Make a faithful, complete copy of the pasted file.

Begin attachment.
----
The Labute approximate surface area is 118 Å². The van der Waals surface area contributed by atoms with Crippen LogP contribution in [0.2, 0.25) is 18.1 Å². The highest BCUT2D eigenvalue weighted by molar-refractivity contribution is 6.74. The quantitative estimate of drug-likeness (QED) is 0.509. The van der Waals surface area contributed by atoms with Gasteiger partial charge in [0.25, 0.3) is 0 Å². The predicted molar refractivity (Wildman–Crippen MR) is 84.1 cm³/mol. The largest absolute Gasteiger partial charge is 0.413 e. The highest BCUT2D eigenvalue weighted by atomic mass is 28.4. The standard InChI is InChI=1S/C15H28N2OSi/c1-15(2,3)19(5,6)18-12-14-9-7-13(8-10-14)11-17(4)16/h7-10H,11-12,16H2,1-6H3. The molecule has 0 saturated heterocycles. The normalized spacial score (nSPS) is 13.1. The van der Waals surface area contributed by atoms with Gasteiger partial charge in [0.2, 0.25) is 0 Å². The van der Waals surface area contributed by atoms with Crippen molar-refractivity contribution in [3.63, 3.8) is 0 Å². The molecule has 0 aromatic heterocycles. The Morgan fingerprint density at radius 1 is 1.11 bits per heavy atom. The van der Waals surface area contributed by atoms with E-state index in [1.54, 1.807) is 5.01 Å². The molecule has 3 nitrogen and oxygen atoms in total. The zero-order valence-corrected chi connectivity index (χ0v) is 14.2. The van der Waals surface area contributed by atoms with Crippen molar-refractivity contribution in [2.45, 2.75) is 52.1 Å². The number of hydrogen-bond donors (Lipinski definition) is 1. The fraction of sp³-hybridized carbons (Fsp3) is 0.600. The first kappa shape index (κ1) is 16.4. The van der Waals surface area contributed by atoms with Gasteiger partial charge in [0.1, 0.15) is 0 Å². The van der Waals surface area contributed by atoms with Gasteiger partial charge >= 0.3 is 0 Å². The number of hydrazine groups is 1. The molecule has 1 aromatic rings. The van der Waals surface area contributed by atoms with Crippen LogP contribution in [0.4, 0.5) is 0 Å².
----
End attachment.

The Labute approximate surface area is 118 Å². The van der Waals surface area contributed by atoms with Crippen LogP contribution in [0.2, 0.25) is 18.1 Å². The highest BCUT2D eigenvalue weighted by molar-refractivity contribution is 6.74. The quantitative estimate of drug-likeness (QED) is 0.509. The van der Waals surface area contributed by atoms with Gasteiger partial charge in [0.25, 0.3) is 0 Å². The predicted molar refractivity (Wildman–Crippen MR) is 84.1 cm³/mol. The largest absolute Gasteiger partial charge is 0.413 e. The highest BCUT2D eigenvalue weighted by atomic mass is 28.4. The standard InChI is InChI=1S/C15H28N2OSi/c1-15(2,3)19(5,6)18-12-14-9-7-13(8-10-14)11-17(4)16/h7-10H,11-12,16H2,1-6H3. The molecule has 0 saturated heterocycles. The normalized spacial score (nSPS) is 13.1. The van der Waals surface area contributed by atoms with Gasteiger partial charge in [0.2, 0.25) is 0 Å². The van der Waals surface area contributed by atoms with Crippen molar-refractivity contribution in [3.63, 3.8) is 0 Å². The molecule has 0 aromatic heterocycles. The Morgan fingerprint density at radius 1 is 1.11 bits per heavy atom. The van der Waals surface area contributed by atoms with E-state index in [1.54, 1.807) is 5.01 Å². The molecule has 3 nitrogen and oxygen atoms in total. The zero-order valence-corrected chi connectivity index (χ0v) is 14.2. The van der Waals surface area contributed by atoms with Crippen molar-refractivity contribution in [2.45, 2.75) is 52.1 Å². The number of hydrogen-bond donors (Lipinski definition) is 1. The fraction of sp³-hybridized carbons (Fsp3) is 0.600. The first kappa shape index (κ1) is 16.4. The van der Waals surface area contributed by atoms with Gasteiger partial charge in [0.1, 0.15) is 0 Å². The van der Waals surface area contributed by atoms with Gasteiger partial charge >= 0.3 is 0 Å². The number of hydrazine groups is 1. The molecule has 1 aromatic rings. The van der Waals surface area contributed by atoms with Crippen LogP contribution in [0.4, 0.5) is 0 Å².